Laser Effectively Controls Antigens for 10 Neurodegenerative Diseases in the Lab

Neurodegenerative diseases_Compressed

Learn about the benefits of lasers in treating neurodegenerative diseases. 

Jackson Center, Pennsylvania-based Halberd Corporation announced that it used its technology platform to successfully eliminate glutamate from cerebral spinal fluid (CSF). This now means Halberd has demonstrated it can control each of the top 10 antigens associated with various neurodegenerative diseases, including Alzheimer’s, Parkinson’s, epilepsy, traumatic brain injury (TBI) and post-traumatic stress disorder (PTSD).

Earlier in the month, the company announced it had used its extracorporeal laser exposure process to successfully reduce and control the level of tau proteins in CSF. Tau is associated with Alzheimer’s disease and other tauopathies, such as Pick disease, progressive supranuclear palsy and corticobasal degeneration. The testing was performed on synthetic CSF, which researchers commonly use to substitute for human CSF.

How Halberd Used Lasers for Treatment of Neurodegenerative Diseases?

At the time, Dr. Mitchell S. Felder, Halberd’s chief technology officer, said, “Tau is one of the known precursors to Alzheimer’s disease and several other neurodegenerative diseases. What sets Halberd’s approach apart is that other competitive efforts primarily focus on treating the symptoms with ingested or injected drugs — adding things to the body — with their associated potential debilitating side effects and drug interactions.”

The top 10 antigens are: phosphorylated tau; IL-7; TNF-alpha; IL-1; IL-12; IL-2; beta amyloid; IL-4; tau; and glutamate.

In December, the company announced its extracorporeal laser irradiation methodologies eliminated IL-1 (interleukein-1) from synthetic CSF. IL-1 is associated with various diseases, including neurodegenerative diseases autoimmune disorders, multiple sclerosis (MS) and Alzheimer’s. The company’s technologies are a version of dialysis treatment, where the blood or fluids are filtered to eliminate specific molecules or pathogens.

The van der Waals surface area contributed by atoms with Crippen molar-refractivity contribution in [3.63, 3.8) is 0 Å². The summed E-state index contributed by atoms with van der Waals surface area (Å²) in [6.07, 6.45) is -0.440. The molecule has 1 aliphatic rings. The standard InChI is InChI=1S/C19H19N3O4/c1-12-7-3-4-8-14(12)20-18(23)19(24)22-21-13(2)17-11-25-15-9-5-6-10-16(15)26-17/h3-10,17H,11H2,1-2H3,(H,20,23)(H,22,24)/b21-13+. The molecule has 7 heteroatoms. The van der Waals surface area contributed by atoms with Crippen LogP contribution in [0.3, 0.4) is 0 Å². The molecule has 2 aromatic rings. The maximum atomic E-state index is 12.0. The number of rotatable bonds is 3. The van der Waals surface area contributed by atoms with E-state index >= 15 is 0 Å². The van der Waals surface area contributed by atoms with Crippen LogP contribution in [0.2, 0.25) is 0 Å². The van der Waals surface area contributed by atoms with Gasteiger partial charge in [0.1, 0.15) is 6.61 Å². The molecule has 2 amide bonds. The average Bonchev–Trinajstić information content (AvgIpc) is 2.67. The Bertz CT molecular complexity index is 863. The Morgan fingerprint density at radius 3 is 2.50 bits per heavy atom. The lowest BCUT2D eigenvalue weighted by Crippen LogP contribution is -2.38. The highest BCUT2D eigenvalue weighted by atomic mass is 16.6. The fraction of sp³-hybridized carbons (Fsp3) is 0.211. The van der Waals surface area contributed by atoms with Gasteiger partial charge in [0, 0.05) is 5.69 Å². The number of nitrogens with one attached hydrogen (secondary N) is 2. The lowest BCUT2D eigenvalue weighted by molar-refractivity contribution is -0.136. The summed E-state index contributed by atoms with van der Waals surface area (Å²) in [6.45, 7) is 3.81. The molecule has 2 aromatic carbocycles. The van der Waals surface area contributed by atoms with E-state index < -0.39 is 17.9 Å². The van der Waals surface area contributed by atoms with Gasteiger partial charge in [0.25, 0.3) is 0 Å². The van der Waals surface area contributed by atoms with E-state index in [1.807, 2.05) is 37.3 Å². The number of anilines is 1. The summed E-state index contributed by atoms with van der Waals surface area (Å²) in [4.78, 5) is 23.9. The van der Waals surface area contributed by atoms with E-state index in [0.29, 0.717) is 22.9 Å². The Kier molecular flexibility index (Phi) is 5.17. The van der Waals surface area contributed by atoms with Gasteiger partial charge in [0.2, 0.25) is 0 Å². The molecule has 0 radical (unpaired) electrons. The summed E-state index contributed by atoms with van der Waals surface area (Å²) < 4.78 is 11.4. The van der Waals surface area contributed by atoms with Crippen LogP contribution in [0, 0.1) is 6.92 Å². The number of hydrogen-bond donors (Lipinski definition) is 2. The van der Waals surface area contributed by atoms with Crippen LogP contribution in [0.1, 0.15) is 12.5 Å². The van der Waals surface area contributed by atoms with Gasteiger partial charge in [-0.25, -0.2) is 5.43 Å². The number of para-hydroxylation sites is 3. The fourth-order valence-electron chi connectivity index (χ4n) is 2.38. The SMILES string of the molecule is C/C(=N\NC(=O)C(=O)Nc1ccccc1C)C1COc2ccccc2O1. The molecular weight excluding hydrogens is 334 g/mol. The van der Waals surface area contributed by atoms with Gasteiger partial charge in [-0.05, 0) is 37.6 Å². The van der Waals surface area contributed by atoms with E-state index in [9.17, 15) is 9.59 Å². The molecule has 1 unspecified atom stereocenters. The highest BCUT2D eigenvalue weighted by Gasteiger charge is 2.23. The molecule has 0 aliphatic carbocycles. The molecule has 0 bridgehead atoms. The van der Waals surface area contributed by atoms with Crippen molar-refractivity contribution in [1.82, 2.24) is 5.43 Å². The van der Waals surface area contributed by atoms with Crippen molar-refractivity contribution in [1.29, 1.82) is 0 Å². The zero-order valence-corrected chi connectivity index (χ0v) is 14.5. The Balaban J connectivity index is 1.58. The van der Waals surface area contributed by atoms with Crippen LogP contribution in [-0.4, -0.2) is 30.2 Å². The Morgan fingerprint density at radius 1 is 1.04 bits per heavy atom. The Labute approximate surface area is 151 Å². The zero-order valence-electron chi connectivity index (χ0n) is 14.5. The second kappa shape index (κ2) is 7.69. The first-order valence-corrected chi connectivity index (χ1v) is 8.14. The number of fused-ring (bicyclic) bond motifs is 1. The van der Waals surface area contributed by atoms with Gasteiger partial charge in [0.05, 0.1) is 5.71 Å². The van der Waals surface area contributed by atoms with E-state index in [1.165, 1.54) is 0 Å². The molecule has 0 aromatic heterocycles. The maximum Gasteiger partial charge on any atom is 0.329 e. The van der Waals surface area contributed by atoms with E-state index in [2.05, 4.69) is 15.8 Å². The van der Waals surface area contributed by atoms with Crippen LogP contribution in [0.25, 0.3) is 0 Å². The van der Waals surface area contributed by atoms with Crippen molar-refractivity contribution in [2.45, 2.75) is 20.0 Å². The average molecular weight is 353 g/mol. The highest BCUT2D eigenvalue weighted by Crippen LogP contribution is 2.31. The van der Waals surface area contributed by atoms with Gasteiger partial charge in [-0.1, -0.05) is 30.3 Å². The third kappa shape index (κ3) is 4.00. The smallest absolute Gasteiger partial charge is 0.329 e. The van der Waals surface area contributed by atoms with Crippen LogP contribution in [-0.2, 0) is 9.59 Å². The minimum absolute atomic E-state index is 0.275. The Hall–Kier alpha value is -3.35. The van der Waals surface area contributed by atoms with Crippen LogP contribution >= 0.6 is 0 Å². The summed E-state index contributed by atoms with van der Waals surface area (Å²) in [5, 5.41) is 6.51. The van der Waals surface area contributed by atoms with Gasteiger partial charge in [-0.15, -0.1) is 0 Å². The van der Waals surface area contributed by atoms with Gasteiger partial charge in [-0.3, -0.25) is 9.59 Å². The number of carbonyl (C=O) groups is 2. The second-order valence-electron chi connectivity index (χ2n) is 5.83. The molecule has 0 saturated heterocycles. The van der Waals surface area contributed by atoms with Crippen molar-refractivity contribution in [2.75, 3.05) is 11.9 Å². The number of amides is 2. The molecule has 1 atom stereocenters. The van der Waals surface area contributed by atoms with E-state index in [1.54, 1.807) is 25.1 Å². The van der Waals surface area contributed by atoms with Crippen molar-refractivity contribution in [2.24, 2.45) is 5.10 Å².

Halberd is evaluating it in COVID-19, for example, where it is testing the patient’s blood by introducing one or more antibody-antigen complexing agents that bind to COVID-19 target antigens associated with inflammatory cytokine storms. The company then filters the antibody-antigen complex using several methods, such as dialysis, nano-lasers or molecular adsorbent recirculating systems (MARS).

It’s likely a long distance between proving its technology can remove these antigens in assays and proving that the removal in humans provides clinical benefit. An example is Biogen’s controversial Alzheimer’s drug, Aduhelm (aducanumab). Approved by the U.S. Food and Drug Administration based on an accelerated approval showing the monoclonal antibody successfully cleared beta-amyloid in the brains of Alzheimer’s patients, the proof of clinical benefit wasn’t as convincing, and the company is required to conduct a post-marketing clinical trial to confirm clinical efficacy.

Of their new landmark, William A. Hartman, Halberd’s chairman, president and chief executive officer, said, “This breakthrough will give hope to the 36 million Americans annually, and the millions more around the world, suffering from some form of neurodegenerative diseases…. Our next initiatives are proving efficacy in blood serum and animal testing. Not missing a step, we are in discussions with a major university that specializes in veterinary medicine to undertake animal testing. We have also contacted several Clinical Research Organizations to investigate FDA certification requirements.”

Also, because the company is an approved government contractor, it has updated a white paper approved by the Department of Defense regarding the research. “We similarly informed our NFL representative and NCAA contact to seek their organization’s participation in and/or endorsement of our program to develop an efficacious treatment for traumatic brain injuries and the subsequent neurodegenerative diseases that often follow,” Hartman added.

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